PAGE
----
After years of focusing on business-oriented virtual reality, HTC is launching a $ 499 entertainment-focused headset called Vive Flow in November, with pre-orders starting globally today.
The new Vive Flow looks radically different from most HTC Vive devices. It’s a standalone piece of hardware modeled after a pair of sunglasses, and at first glance it could pass for a reinforced reality headset, not just a VR. But behind the slightly bug-eyed mirror shades, you’ll find a lighter version of previous Vive headsets — minus some great features.
Vive Flow, which was leaked heavily before HTC unveiled today, is a compromise between capacity and availability. The device has a display of 1.6 K per. Eye (HTC did not provide the exact resolution) with a 100 degree field of view with a refresh rate of 75 Hz. It’s a bit more limited than the 120 degrees and 90Hz speeds you find on the more expensive Vive Focus 3 and roughly the same refresh rate, but a lower field of view than the original Quest. It’s also a bit comparable to Oculus Quest’s refresh rate before a recent upgrade and a bit more cramped than its 110-degree field of view.
Two front-facing cameras handle motion tracking inside and out, and HTC also plans to support hand tracking, though the feature was not available during a pre-launch demo and did not provide an exact timeline for its rollout. It uses the latest generation Qualcomm XR1 chipset (unlike Quest 2’s XR2), and it has a respectable 64 GB of storage space, but — unlike the Focus 3 — no space for an expansion card.
Lightweight hardware is a big selling point for HTC. “We wanted to come up with something lighter, more portable, easier to travel with,” says Dan O’Brien, HTC’s head of VR. Flow weighs 189 grams compared to about 500 grams for the Oculus Quest 2 and has a hinged design that can be folded up to fit in a $ 49 carrying case.
Unlike previous Vive headsets, the Vive Flow does not come with a controller. Instead, you connect the headset wirelessly to an Android smartphone and use the phone as a combination remote control / touchpad. Similar to the mobile Google Daydream or Samsung Gear VR remotes, it is basically a virtual laser pointer with buttons for selecting items and opening the home screen.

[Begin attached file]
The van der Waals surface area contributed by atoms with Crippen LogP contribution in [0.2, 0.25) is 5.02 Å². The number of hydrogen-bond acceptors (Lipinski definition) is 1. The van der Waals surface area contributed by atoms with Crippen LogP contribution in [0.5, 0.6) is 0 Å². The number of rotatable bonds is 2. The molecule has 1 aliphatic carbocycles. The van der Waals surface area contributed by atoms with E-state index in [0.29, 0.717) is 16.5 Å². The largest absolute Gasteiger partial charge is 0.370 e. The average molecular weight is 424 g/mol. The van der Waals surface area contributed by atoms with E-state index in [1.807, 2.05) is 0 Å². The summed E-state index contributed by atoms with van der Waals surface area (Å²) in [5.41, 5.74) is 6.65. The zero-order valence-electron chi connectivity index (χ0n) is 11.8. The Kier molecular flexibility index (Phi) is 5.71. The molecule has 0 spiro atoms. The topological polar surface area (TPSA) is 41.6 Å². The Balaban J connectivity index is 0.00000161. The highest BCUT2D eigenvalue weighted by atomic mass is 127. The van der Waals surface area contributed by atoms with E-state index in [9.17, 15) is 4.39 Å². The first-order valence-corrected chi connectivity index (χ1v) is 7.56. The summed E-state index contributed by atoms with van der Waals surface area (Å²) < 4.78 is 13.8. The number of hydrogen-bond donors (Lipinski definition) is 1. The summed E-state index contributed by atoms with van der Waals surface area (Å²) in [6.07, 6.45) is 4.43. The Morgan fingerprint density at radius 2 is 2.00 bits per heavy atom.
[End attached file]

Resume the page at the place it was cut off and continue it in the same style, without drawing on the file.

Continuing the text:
Leaked photos showed Flow connected to a black box that some people wondered could be an external computer device. It’s actually a $ 79 battery pack that should let you use the headset for four to five hours. Flow technically has its own battery, but HTC says it only lasts a few minutes – it’s designed to let you switch power sources without turning off the headset. So you need either the HTC battery sold separately from the headset or (according to HTC) a 10,000 mAh powerbank and a USB-C cable.
In addition to controlling the device, the phone connection lets you mirror Android apps, call up a virtual copy of the phone’s home screen, and let you launch apps like streaming video services in a floating window. The headset does not pair with iPhones, and although HTC has not ruled out future support, it indicated that there were serious barriers to getting iOS to play well with Flow.
HTC wants people to use Vive Flow for visually immersive but mostly desktop experiences. So you can watch a 360-degree video or sit in a virtual environment, but you can not use apps that require full virtual hands. (This excludes most well-known VR games.) Camera tracking gives you a more natural experience than a headset that can only detect the angle of your head, but the app catalog and the somewhat loose-fitting spectacle-style design mean you probably won’t walk around.
HTC says Flow launches with 100 apps and supports 150 before the end of the year. In addition to applications such as video streaming, its release message promotes the Tripp meditation app and VR therapeutic service MyndVR, which is tailored for older adults. You can also engage in social media spaces like Vive Sync and watch streaming video, something that has proven popular on AR glasses. Flow supports a limited number of apps in HTC’s Viveport store, and users can subscribe to a reduced, Flow-focused version at $ 5.99 per share. Month of Viveport’s subscription service.